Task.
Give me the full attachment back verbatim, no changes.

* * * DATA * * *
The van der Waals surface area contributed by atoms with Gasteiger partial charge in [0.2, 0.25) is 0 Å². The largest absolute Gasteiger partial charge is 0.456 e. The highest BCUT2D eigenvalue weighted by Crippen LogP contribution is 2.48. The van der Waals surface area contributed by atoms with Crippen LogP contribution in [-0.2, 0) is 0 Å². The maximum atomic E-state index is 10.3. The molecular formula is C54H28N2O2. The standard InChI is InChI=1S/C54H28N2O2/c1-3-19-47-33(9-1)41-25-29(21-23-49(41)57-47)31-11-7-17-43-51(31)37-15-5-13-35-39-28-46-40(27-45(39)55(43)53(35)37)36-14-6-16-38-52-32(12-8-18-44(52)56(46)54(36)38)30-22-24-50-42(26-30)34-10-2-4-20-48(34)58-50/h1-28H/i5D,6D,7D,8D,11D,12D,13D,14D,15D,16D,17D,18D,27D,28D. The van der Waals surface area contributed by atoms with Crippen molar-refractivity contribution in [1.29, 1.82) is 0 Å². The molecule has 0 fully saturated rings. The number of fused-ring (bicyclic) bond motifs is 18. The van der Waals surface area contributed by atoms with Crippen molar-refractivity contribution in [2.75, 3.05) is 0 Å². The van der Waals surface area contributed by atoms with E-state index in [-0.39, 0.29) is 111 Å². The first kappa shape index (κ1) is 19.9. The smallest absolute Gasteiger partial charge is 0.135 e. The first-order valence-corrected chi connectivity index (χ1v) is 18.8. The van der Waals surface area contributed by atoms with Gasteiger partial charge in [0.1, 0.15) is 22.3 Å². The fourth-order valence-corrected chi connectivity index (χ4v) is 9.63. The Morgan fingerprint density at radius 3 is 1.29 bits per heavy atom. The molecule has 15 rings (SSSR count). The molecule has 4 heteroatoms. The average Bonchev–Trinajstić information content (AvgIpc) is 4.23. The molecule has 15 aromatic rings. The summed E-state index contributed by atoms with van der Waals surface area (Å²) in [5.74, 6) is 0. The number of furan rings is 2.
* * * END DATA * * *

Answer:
The van der Waals surface area contributed by atoms with Gasteiger partial charge in [0.2, 0.25) is 0 Å². The largest absolute Gasteiger partial charge is 0.456 e. The highest BCUT2D eigenvalue weighted by Crippen LogP contribution is 2.48. The van der Waals surface area contributed by atoms with Crippen LogP contribution in [-0.2, 0) is 0 Å². The maximum atomic E-state index is 10.3. The molecular formula is C54H28N2O2. The standard InChI is InChI=1S/C54H28N2O2/c1-3-19-47-33(9-1)41-25-29(21-23-49(41)57-47)31-11-7-17-43-51(31)37-15-5-13-35-39-28-46-40(27-45(39)55(43)53(35)37)36-14-6-16-38-52-32(12-8-18-44(52)56(46)54(36)38)30-22-24-50-42(26-30)34-10-2-4-20-48(34)58-50/h1-28H/i5D,6D,7D,8D,11D,12D,13D,14D,15D,16D,17D,18D,27D,28D. The van der Waals surface area contributed by atoms with Crippen molar-refractivity contribution in [1.29, 1.82) is 0 Å². The molecule has 0 fully saturated rings. The number of fused-ring (bicyclic) bond motifs is 18. The van der Waals surface area contributed by atoms with Crippen molar-refractivity contribution in [2.75, 3.05) is 0 Å². The van der Waals surface area contributed by atoms with E-state index in [-0.39, 0.29) is 111 Å². The first kappa shape index (κ1) is 19.9. The smallest absolute Gasteiger partial charge is 0.135 e. The first-order valence-corrected chi connectivity index (χ1v) is 18.8. The van der Waals surface area contributed by atoms with Gasteiger partial charge in [0.1, 0.15) is 22.3 Å². The fourth-order valence-corrected chi connectivity index (χ4v) is 9.63. The Morgan fingerprint density at radius 3 is 1.29 bits per heavy atom. The molecule has 15 rings (SSSR count). The molecule has 4 heteroatoms. The average Bonchev–Trinajstić information content (AvgIpc) is 4.23. The molecule has 15 aromatic rings. The summed E-state index contributed by atoms with van der Waals surface area (Å²) in [5.74, 6) is 0. The number of furan rings is 2.